My own Velvet Elvis Blog 1
Michael Krahn linked me to his Velvet Elvis series... I'm planning to visit soon, and all the RevGals' comments have been thoughtful. I esp appreciate Songbird's observation that Sabbath-keeping is a week-long endeavor. During Lent 2004 I participated in a REAL discussion of Lauren Winner's Mudhouse Sabbath (finally out in paperback! Yay!) Velvet Elvis and the RevGals' thread makes me want to go back and reread it.
It’s also a little unfortunate as a title because, as a professor told me in seminary, “Don’t ever give someone a reason not to listen to you.” The hip typeface and panoply of cover designs probably make it more marketable and appealing to people who wouldn’t give two hoots about Calvin’s Institutes...This second blog about the book most properly belongs on my "other" long blog, this far by faith, but 1) I need blog fodder and 2) I'm attempting to risk a little more public self-revelation and openness, so here it is.
I’m willing to forgive the kitsch and the hipness, though, because fundamentally, this book wasn’t really written for me. It seems to be written for people outside the church—people who may be intrigued by Jesus a great deal, it’s just “his family” that they have a problem with.
In most ways this is a book for outsiders, but my insiderness has become too, too strained and painful; though in the past I've spent a lot of time reading theology (full meal type books, not exactly "snacks"), I'm truly exhausted on every level, and despite acknowledging many people have considered me a threat and have been just plain rude to me, even the ones who have been polite and welcoming have no clue where I live socially, culturally or theologically (hey, even people who've been in bible studies I've facilitated). So for me, it's high time for a sea change, and that means getting beyond concerns of polity, connectedness and ecumenical relatedness to the fundamental fact I'm useless to everyone as long as I'm not getting my own needs (gasp!) met, and my needs include using my gifts, education and skills to a reasonable extent if I'm to be reasonably whole, not to mention finding social opps with people who are aware of who I am and where I've been and who appreciate my uniqueness, whether or not they "get it."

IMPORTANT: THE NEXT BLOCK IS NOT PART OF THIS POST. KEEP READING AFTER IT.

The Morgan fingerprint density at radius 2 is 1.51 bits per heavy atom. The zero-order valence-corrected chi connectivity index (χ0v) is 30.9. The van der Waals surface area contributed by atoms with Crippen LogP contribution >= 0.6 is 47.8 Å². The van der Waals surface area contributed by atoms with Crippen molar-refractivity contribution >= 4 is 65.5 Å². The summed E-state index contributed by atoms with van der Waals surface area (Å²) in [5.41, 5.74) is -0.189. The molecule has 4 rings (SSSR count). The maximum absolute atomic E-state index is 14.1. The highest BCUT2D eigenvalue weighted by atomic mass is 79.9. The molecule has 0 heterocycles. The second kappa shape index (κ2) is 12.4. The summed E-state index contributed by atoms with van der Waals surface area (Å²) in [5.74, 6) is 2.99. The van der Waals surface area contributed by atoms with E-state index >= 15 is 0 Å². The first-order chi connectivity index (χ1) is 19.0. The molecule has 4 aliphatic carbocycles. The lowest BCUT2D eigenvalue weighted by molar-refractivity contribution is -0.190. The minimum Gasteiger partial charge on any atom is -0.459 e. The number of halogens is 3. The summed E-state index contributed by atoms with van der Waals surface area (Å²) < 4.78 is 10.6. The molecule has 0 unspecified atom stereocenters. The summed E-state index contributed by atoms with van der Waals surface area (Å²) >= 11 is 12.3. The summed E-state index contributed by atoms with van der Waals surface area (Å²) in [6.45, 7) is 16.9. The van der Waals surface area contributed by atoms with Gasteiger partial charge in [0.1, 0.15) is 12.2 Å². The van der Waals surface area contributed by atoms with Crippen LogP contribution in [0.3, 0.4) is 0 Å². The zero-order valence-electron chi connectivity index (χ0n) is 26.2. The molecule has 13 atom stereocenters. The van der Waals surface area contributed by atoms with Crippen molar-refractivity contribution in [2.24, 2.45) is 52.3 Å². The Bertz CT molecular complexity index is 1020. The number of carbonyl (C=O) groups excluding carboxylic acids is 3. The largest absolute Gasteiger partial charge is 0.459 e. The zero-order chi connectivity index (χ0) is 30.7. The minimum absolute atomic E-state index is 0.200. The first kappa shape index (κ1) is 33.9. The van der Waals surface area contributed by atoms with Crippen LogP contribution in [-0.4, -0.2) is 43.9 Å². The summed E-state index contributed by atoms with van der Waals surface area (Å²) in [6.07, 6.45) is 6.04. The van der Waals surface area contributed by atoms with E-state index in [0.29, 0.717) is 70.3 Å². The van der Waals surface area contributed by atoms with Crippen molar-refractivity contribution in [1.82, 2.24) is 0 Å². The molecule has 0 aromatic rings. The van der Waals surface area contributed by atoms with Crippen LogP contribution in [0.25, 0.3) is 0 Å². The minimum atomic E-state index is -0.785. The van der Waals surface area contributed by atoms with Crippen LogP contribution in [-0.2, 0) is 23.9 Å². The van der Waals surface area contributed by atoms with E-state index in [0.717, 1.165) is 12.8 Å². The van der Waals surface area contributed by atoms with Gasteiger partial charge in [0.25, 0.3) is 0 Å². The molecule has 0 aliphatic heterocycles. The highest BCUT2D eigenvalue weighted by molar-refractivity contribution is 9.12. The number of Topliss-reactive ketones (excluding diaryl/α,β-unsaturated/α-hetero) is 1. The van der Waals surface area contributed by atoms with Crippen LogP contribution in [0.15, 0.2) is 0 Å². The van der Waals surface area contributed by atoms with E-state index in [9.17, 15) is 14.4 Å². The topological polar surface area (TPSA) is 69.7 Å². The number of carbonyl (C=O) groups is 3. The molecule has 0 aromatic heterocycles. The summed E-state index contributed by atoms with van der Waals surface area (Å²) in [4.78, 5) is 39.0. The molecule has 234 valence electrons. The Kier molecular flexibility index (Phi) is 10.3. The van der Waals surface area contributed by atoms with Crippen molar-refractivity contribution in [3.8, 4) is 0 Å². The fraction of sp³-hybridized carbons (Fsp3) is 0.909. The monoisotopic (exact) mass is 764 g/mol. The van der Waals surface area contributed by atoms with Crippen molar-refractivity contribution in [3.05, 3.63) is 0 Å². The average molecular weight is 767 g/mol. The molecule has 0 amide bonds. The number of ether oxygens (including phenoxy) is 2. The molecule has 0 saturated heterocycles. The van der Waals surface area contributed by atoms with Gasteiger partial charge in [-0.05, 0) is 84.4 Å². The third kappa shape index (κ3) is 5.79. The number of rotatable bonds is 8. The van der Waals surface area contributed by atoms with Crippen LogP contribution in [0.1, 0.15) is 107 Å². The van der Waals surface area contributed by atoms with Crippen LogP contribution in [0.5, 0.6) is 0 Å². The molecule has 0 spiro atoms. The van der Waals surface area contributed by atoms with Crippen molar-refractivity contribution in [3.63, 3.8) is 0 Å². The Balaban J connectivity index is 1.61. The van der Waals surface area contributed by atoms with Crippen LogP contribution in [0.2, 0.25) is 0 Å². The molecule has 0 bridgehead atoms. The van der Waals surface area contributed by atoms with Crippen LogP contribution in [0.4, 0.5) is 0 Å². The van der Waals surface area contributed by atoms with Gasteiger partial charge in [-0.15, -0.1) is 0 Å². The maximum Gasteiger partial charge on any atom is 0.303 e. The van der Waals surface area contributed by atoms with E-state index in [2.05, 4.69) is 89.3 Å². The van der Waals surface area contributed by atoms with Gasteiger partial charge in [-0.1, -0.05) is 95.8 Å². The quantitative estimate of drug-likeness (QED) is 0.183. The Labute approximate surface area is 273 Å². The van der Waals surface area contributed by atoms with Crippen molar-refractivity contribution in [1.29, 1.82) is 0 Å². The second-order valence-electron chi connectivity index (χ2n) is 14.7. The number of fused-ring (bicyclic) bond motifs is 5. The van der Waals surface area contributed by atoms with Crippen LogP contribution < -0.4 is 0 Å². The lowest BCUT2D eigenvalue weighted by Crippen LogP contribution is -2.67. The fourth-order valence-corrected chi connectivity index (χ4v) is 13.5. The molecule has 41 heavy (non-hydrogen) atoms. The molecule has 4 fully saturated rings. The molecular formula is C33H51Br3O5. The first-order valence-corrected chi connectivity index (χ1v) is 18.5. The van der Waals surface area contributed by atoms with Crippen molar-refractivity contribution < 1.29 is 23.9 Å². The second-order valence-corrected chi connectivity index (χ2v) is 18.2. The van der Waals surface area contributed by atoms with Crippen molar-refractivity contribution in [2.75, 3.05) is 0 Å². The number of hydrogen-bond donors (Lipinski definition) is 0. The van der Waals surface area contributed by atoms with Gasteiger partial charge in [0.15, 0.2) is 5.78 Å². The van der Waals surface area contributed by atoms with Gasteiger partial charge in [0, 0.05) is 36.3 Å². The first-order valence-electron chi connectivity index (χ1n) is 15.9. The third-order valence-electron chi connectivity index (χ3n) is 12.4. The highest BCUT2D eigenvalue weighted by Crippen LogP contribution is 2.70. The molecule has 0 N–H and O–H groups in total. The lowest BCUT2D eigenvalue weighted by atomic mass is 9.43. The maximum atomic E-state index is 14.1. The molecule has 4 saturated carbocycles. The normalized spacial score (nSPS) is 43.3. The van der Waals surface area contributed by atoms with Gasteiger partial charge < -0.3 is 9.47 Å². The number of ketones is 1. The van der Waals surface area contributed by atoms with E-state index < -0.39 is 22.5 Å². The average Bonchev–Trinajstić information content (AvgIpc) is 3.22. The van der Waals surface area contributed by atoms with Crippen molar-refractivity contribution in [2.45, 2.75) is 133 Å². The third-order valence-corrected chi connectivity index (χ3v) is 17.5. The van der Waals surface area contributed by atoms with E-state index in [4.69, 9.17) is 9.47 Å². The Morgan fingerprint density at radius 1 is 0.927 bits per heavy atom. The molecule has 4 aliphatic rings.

Pastor Rob Bell cites the usual wisdom that one needs to hit the bottom before being able to change, rebuild, whatever...but my current situation isn't about having hit bottom at all. While the Cedar Fires I referenced in my other blog blazed away, as with my neighbors I considered what I'd take with me if we needed to evacuate (besides the obvious cats and some clothes), my choices were my very well-marked RSV (the first bible I ever owned), my academic transcripts and my letters of call.
I'd been so goal oriented, so disciplined, so sure I couldn't lose. For me, it wasn't facing my brokenness nearly as much as it was encountering my fallibility. Like everyone, I'd failed zillions of times, but finally, no matter how many new beginnings I made none of them bore fruit. I've sensed such an overwhelming loss of self; when someone loses a family member or close friend due to physical death or absence, people gather around them and support them. Is there no one for me? In the conventional mainline churches, maybe not.
I'm wondering if I dare blog this publicly, but for some reason I no longer trust myself. Walter Brueggemann says "bright, skilled educated people are valued and sought-after"; he also says there are people sitting in the pews feeling nullified (by life? by the church? by family, spouses, by whomever, I'd imagine). As I insisted some time ago, "These things don't happen in First- and Second-World countries." They happen to everyone occasionally, but what on earth and in the Name of Heaven has this been all about? Does it continue to be about?